For Immediate Release: February 27, 2018
Contact: Jareyah Bradley, jareyah [at] balestramedia.com, 908.242.4822
SCOTUS Ruling Denies Immigrants’ Right to Fair Day in Court, Says Immigrant Legal Resource Center
Today, the U.S. Supreme Court reversed and remanded a ruling of the Ninth Circuit Court of Appeals, which found that immigrants who are otherwise subject to mandatory detention have the right to periodic bond hearings. The case will return to the federal appeals court for a decision on the constitutionality of the statutes.
The Supreme Court ruling further jeopardizes access to the courts, as subjecting individuals to mandatory detention means that an immigration judge does not have the authority to consider an individual’s bond case. As stated in his dissent, Justice Breyer noted that the average time of detention is a year and is often much longer, adding that “many of those whom the government detains eventually obtain the relief they seek.” In other words, subjecting individuals to mandatory detention means that individuals may be incarcerated for months or even years without the ability to request bond, as they fight often meritorious immigration cases.
Said Grisel Ruiz, staff attorney at the Immigrant Legal Resource Center:
“This Supreme Court decision reaffirms that there is no such thing as a fair day in court for immigrants. The ruling aims to strip immigrants of the opportunity to have a judicial determination on whether they qualify for release from custody. While the private prison industry may celebrate the fact that they can rake in profits from longer incarcerations, it is a sad day for our justice system. Our constitutionally protected right to due process is again under siege as certain immigrants may not have the opportunity to have their bond case heard by a judge, despite having deeply rooted community ties.
“This is a strike against the thousands of immigrants in California currently incarcerated in often deplorable conditions, in one of the state’s 10 immigration jails. Rather than finding that everyone deserves a fair day in court, the Supreme Court has exacerbated the curtailing of basic rights to immigrants. California has passed new laws to halt the growth of immigration jails in the state and must continue to stand firm in defense of its sanctuary policy. Until our justice system is color-blind and able to treat immigrants equally under law, we must end the cycle of incarceration that defaults to locking immigrants behind bars rather than providing meaningful access to our courts.”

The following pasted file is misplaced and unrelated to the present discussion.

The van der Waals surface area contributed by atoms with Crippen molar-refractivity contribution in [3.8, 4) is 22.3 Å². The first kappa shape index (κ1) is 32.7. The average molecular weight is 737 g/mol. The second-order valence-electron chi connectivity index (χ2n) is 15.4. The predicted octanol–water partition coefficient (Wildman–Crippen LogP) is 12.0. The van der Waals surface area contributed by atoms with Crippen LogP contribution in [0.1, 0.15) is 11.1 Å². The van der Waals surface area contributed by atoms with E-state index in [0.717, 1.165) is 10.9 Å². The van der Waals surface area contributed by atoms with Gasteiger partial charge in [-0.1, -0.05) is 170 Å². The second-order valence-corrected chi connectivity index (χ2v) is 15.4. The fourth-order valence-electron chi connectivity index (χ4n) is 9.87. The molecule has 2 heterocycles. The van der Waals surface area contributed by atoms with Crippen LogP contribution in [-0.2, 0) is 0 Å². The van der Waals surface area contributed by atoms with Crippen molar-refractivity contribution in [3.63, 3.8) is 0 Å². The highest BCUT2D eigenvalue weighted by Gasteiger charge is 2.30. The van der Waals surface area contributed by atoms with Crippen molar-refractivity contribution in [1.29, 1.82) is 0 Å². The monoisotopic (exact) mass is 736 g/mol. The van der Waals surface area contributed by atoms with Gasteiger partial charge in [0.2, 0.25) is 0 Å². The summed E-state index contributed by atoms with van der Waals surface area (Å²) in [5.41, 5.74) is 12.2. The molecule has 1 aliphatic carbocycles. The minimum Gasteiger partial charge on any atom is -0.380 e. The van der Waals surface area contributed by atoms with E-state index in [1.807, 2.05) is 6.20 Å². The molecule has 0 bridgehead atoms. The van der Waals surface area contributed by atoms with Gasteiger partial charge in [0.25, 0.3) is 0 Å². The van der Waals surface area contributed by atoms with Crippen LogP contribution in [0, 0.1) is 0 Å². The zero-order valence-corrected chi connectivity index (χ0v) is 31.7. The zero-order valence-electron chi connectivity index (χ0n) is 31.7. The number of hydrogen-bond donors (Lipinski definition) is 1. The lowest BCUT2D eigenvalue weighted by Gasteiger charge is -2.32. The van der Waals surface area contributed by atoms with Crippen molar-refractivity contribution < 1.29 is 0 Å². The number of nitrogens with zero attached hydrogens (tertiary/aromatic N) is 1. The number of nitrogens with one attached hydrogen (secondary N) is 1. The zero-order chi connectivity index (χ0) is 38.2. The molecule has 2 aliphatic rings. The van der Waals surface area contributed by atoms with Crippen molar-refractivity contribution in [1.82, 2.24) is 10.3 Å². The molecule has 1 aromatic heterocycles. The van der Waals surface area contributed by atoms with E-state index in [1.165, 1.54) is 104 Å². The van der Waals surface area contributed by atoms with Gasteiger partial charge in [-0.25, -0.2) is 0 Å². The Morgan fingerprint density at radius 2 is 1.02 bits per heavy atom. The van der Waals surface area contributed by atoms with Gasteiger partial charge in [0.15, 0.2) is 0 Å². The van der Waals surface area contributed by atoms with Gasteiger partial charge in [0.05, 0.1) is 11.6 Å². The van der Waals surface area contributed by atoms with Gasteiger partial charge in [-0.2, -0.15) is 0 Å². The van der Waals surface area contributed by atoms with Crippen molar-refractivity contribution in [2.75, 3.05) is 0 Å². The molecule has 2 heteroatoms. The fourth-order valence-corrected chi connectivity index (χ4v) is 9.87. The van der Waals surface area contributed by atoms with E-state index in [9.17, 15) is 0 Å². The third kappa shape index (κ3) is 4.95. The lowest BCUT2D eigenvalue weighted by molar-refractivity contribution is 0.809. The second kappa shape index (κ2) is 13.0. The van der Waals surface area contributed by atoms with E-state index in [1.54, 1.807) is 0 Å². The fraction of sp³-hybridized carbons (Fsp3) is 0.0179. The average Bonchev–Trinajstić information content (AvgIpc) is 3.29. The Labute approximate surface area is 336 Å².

The Immigrant Legal Resource Center (ILRC) trains legal groups in California and nationwide on how to represent clients in removal and bond proceedings through in-person trainings, webinars, practice advisories, and other individualized support. The ILRC has also worked with the Community Initiatives for Visiting Immigrants in Confinement, Immigrant Youth Coalition, California Immigrant Youth Justice Alliance and other immigrant rights organizations, to pass legislation (SB 29 & AB 103) that halt the growth of immigration jails in California and increase transparency.
For interviews, please contact Jareyah Bradley at jareyah [at] balestramedia.com or 908.242.4822.
About the Immigrant Legal Resource Center
The Immigrant Legal Resource Center (ILRC) is a national nonprofit that works with immigrants, community organizations, legal professionals, and policy makers to build a democratic society that values diversity and the rights of all people. Through community education programs, legal training & technical assistance, and policy development & advocacy, the ILRC’s mission is to protect and defend the fundamental rights of immigrant families and communities. www.ilrc.org